David McCoy came to Greenbrier County and his wife was Lydia Gillilland. He was a man of considerable wealth and owned slaves. His family consisted of 4 daughters, the eldest of whom married Elijah Williams who built the mill below the Jones Mill on Muddlety and made extensive improvements where William Rader now lives. He and his wife both died young and are buried on the place. They left 1 daughter named ,Mary, that his brother, John of Greenbrier County raised. Mary married Rufus Bobbitt, the father of W.S.Bobbitt of Cowen. The Bobbitt families are the only connection of that McCoy family that still remain in the area.

The second daughter of David McCoy married a merchant in Malden by the name of Jones. That connection live about Malden and Charleston, but I never was aquainted with the family. The third daughter married George Hibbens of Gallipolis, Ohio and raised an intelligent family. The fourth daughter, Virginia, married Samuel Shrewsbury Hamilton of Summersville. They lived for a considerable time on the David McCoy property, but later moved to Gallipolis, Ohio. Their family consisted of 3 sons and 2 daughters. Ralph and William were steamboat men and John A. was a banker. Hulda married and lived in Gallipolis. After the death of Mrs. McCoy, Lydia ,the other daughter, moved to Texas, where she married and never returned. Her father remained with her in Texas until his death.

David McCoy died in May 1822. His widow, assisted by a Negro man named Immanuel and his family kept house until all were married, after which she sold the Negroes and spent the remainder of her life with Samuel Shrewsbury Hamilton in Ohio.

About the year 1814 John Groves sold to John McClung and bought land of Jim McCoslin near Summersville and moved onto it. His history is well known. He lived and raised a large family and to see them all settled and doing well. They were all good citizens.

About the time David McCoy settled on McMillion's Creek, James McCoy came and settled two miles above Summersville where Mrs. Peck now lives. He raised a large family that scattered as they grew up. William H. McCoy of Hookersville now 80 years of age is the grandson of his. The McCoy's and Michael and George Rader came to this county together. George settled on Bucks Garden. He was drafted and went to Norfork in 1812, but was able to return in good health. He raised 7 children and all married and settled in Nicholas County. His eldest daughter married Samuel Bell, who was the grandfather and great grandfather of all the Bell's in the county.

Michael Rader settled on the south side of Gauley. He, too, was drafted and went to Norfork. His wife was the sister of John and Samuel McClung , and their wives were sisters of Michael Rader. Michael and George Rader, being only half brothers. He improved a large farm and did well. His family consisted of 9 children, 6 sons and 3 daughters, all of whom married and settled in the county.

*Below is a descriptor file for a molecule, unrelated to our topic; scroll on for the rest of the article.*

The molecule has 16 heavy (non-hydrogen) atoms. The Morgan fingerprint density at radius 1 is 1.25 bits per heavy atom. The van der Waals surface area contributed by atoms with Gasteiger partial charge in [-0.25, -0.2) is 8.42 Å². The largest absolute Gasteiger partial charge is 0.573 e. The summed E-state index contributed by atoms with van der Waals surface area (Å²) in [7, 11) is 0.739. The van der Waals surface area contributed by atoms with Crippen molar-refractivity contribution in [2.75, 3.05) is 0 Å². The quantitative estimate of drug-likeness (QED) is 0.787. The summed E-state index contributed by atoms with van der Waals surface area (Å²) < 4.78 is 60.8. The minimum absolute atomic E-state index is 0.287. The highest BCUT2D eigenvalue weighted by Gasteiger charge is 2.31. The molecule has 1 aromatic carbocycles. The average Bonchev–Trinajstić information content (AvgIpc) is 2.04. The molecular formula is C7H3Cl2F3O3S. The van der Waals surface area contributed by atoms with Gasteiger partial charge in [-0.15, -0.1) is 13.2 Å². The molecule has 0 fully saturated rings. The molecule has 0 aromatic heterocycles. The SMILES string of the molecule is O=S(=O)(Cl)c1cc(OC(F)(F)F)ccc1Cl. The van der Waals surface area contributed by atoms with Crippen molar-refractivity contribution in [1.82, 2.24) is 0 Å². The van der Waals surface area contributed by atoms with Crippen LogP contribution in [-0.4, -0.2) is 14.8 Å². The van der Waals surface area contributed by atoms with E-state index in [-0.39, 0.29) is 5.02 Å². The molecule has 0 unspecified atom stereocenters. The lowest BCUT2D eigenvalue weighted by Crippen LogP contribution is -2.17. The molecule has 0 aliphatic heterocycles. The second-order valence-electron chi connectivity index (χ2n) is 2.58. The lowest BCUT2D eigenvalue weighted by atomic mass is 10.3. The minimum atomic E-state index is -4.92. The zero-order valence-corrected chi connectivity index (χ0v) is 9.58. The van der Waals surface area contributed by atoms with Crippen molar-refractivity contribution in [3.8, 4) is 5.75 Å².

John.........married Elvina Lemasters
Samuel ......married Agnes Robinson
Feamster.......married Elizabeth Rader
Allen.....married Lauria Moore
Nancy ....married David Eagle
Eliza........married James McMillion
Abbie......married William Cottle

John McClung came to McMillon Creek from Cherry Tree Bottom in April 1814. He was a man of means and traded mostly in land and stock of all kinds. He had a good many slaves. Old Peter and Aunt Saria were both kidnapped, brought to America, and sold into slavery. McClung was High Sheriff at different times and represented the county in Legislature often. He was one of the country's most prominent men of that day. He raised 7 children, 1 son and 6 daughters.

Fielding.........married Ann Stanard ......also Sallie Tyree
Melinda........married John McCue
Margaret.......married William Groves
Sallie .........married George Fitzwater
Elizabeth......married John Tyree
Tylithia........married A.C.Herold
Tybithia.......married Feamster Rodgers
( Fielding and Rodgers later went west)

That same spring that John McClung came to McMillions Creek, Samuel McClung brought Alexander Stephenson on Phillip's Run and both men moved there. His family numbered 7, 4 sons and 3 daughters:

Anthoney .......married Martha Taylor
Allen .....married Mary Alderson
Joseph.......married Elizabeth Taylor
Margaret......married Alexander Spinks
Katie..........married Daniel Brock
Delilia ........married John Cree

Samuel McClung had a second wife, who had 1 child
Samuel........married Jane Rader

Those three double-cousin families with all their descendents for three generations, constitute the strongest relationship in the county, unless it be the connection on the south side of Gauley, from Jeremiah O'Dell, Sylvanus O'Dell and David Nutter. It is likely that they have more that bear the original name, but, while these are the largest connections from our pioneer settlers, there were many as worthy as they that helped to bear the hardships and privations of frontier life in the early1800's and who did much toward building up our county as they did.


source: Hutchinson
Transcribed and submitted by Brenda Collins Dillon

Recommended Reading
External Link Early History of Nicholas County
External Link A History Of Panther Mountain Community